OJMM  Vol.5 No.4 , December 2015
Predominance of Multi-Drug Resistant Klebsiella pneumonia and Other Gram Negative Bacteria in Neonatal Sepsis in Equatorial Guinea
ABSTRACT
The study was conducted on new-born babies in whom septicemia was suspected, to determine the prevalence of bacterial strains isolated and their sensitivity to antimicrobial drugs. The study was carried out at La Paz Medical Center, Microbiology section, Malabo, Equatorial Guinea from August 2013 to October 2015. Out of 293 septicemia suspected cases, 29 (10%) blood cultures were positive, 28 with bacterial growth and 1 with growth of Candida sp. The mortality rate of neonates caused by Gram negative bacterial sepsis was 34.7%. Among the Gram negative bacteria (24 isolates), the most common types were Klebsiella pneumoniae (16 = 69.6%), followed by Escherichia coli (4 = 17.4%) and Acinetobacter species (4 = 17.4%). Four Gram positive bacteria were also isolated and identified all ascoagulase-negative staphylococci. All the Klebsiella pneumoniae isolates and Acinetobacter species demonstrated Multi Drug Resistance against different antibiotics with Extended-spectrum β-lactamase (ESBL) activity. The most frequent causative agent of bacterial sepsis in new-born children was Klebsiella pneumoniae. An alarming level of Multi Drug Resistance (MDR) Klebsiella pneumoniae strains to the first choice antibiotic treatment was observed.

Cite this paper
Shatalov, A. , Awwad, F. , Mangue, P. and Foqahaa, R. (2015) Predominance of Multi-Drug Resistant Klebsiella pneumonia and Other Gram Negative Bacteria in Neonatal Sepsis in Equatorial Guinea. Open Journal of Medical Microbiology, 5, 254-258. doi: 10.4236/ojmm.2015.54031.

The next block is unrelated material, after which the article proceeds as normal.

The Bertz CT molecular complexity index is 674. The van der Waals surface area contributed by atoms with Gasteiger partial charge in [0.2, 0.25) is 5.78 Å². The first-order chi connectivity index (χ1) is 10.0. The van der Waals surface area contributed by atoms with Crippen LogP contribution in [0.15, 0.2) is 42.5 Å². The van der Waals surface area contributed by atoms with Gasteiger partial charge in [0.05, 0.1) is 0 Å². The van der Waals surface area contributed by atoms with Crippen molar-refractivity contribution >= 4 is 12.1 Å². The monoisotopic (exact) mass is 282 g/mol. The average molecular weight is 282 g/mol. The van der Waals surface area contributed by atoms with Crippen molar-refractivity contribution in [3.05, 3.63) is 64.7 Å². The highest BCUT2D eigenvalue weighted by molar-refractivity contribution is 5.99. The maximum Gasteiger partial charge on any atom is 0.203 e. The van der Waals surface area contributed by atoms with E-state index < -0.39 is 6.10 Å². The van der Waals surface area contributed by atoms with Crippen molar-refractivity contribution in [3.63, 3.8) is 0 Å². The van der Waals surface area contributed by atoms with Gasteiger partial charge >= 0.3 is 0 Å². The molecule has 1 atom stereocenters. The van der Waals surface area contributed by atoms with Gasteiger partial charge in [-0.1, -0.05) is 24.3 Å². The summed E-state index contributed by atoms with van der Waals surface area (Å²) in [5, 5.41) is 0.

References
[1]   Qazi, S.A. and Stoll, B.J. (2009) Neonatal Sepsis: A Major Global Public Health Challenge. The Pediatric Infectious Disease Journal, 28, 1-2.
http://dx.doi.org/10.1097/INF.0b013e31819587a9

[2]   WHO (2006) Opportunities for Africa’s Newborns: Practical Data, Policy and Programmatic Support for Newborn Care in Africa. 12-22.

[3]   Klein, J.O. (2001) Bacterial Sepsis and Meningitis. In: Remington, J.S. and Klein, J.O., Eds., Infectious Diseases of the Fetus, Newborn, and Infants, 5th Edition, WB Saunders, Philadelphia, 943-984.

[4]   Vergnano, S., Sharland, M., Kazembe, P., Mwansambo, C. and Heath, P.T. (2005) Neonatal Sepsis: An International Perspective. Archives of Disease in Childhood-Fetal and Neonatal Edition, 90, 220-224.
http://dx.doi.org/10.1136/adc.2002.022863

[5]   Reddy, E.A., Shaw, A.V. and Crump, J.A. (2010) Community-Acquired Bloodstream Infections in Africa: A Systematic Review and Meta-Analysis. Lancet Infection Diseases, 10, 417-432.
http://dx.doi.org/10.1016/S1473-3099(10)70072-4

[6]   Zaidi, A.K.M., Thaver, S.M.D., Ali, S.A. and Khan, T.A. (2009) Pathogens Associated with Sepsis in Newborns and Young Infants in Developing Countries. The Pediatric Infectious Disease Journal, 28, 10-18.
http://dx.doi.org/10.1097/INF.0b013e3181958769